|Coordinatore||UNIVERSITE CATHOLIQUE DE LOUVAIN
address: Place De L'Universite 1
|Nazionalità Coordinatore||Belgium [BE]|
|Totale costo||177˙000 €|
|EC contributo||177˙000 €|
Specific programme "People" implementing the Seventh Framework Programme of the European Community for research, technological development and demonstration activities (2007 to 2013)
|Anno di inizio||2012|
|Periodo (anno-mese-giorno)||2012-09-01 - 2014-08-31|
UNIVERSITE CATHOLIQUE DE LOUVAIN
address: Place De L'Universite 1
|BE (LOUVAIN LA NEUVE)||coordinator||177˙000.00|
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'This research project consists in analysing the influence and effects of European policies on national transformations in the fields of reconciliation between paid work and private life and anti-discrimination. More precisely, this research project ambitions to contribute to the understanding of the concrete mechanisms thanks to which the EU contribute to the transformation of national models of reconciliation and anti-discrimination, not by imposing a common model or precise reforms but by providing actors with resources useful for their political work and strategies. In this sense, the development of an approach based on the “national usages of Europe” will contribute to the academic debate on the Europeanization of public policies. The research question that will be examined in the EQUALUSES project is whether the utilitarian shift in policies combating discrimination and reconciling paid work and private life at the EU level has also occurred at the national level and what has been the possible influence of the EU on national developments. In order to do so, this project will compare policy reforms in Belgium, Sweden and the United Kingdom since the beginning of the 1990s, while attempting to identify the EU’s role in these evolutions. From a theoretical standpoint, this project aims at participating to the “sociological turn” in the study of the European Union and to complement the dominantly institution-focused approach of this literature, which has led to an underestimation of the discretion and role of political actors in the adaptation processes, especially by taking into account new social practices opened up by the process of Europeanization. From a methodological standpoint, the use of CAQDAS techniques and Qualitative Comparative Analyses will provide some grounds for ‘modest generalization’ beyond the 3 core country cases.'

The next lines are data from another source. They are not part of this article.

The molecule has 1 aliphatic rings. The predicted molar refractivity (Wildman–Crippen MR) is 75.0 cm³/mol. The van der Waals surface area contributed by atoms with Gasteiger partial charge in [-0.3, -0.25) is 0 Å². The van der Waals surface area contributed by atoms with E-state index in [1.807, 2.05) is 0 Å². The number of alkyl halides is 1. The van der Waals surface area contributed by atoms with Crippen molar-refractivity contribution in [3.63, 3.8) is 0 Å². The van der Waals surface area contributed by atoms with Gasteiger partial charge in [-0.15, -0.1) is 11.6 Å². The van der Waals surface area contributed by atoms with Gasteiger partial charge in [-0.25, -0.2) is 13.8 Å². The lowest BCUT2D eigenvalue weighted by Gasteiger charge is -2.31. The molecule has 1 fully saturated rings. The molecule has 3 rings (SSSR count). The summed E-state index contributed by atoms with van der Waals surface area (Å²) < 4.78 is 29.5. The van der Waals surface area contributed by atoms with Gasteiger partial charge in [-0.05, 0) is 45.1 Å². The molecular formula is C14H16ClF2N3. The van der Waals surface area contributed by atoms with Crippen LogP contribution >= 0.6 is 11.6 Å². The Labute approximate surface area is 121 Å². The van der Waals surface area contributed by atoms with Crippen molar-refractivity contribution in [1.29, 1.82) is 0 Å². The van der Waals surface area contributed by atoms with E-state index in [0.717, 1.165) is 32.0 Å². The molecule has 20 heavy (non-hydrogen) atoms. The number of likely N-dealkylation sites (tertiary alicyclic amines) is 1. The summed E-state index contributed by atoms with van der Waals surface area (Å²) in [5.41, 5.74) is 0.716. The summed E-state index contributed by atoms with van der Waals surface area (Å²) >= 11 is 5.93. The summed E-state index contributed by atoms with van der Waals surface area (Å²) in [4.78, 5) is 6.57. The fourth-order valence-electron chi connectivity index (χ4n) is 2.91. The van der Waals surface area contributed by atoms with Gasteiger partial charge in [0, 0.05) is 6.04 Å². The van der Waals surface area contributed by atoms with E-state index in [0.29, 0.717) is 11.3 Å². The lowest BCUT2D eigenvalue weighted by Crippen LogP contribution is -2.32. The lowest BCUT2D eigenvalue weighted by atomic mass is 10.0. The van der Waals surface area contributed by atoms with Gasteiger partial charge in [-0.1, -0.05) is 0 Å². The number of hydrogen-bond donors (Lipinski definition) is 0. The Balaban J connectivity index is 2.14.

Comparing policy reforms in Belgium, Sweden and the United Kingdom provides new comparative light on the long-term transformations of European gender equality policy.
Promoting gender equality has been prevalent in the EU for many years, where it is claimed to be excellent compared to other European policies. Along with fighting against sex-based discrimination, promoting gender equality is the main area that has gone above and beyond what is justified by the fluidisation of the market.
An EU-funded project, 'Equality for the market. The national usages of EU equality policies' (EQUALUSES), has examined whether the EU still allows for the implementation of public action to promote the fight against gender inequalities. Analysis of the evolution of the gender regime of the EU in different periods was conducted. The market norm and equality norm that both characterise European policy have undergone changes in creating models of public action for promoting gender equality. These models include the exception model created in the 1980s until the mid-1990s, then the anti-discrimination model for another 10 years, up to the current rights model.
The models have shifted in a gradual and transformative manner. Although European gender equality policy underwent profound upheavals in terms of changes in goals, means, and ways of operating and thinking, the mechanisms of change are based in continuity. The shift in process is seen as a pattern of institutionalisation, then normalisation and, finally, marginalisation.
Recent changes show that there is a dismantling of European gender equality policy. Change is made without formal decision and with little visibility, but at the same time concerns all policy areas. Yet, some areas of gender equality policy are maintained or developing, such as the fight against violence towards women.
European gender equality policy is attached to justice and human rights in administrative as well as cognitive terms. Its institutional, financial and normative autonomy have been significantly reduced. This increased as a result of the recent economic and budgetary crisis in Europe. The results of the study will be useful in determining future trends.
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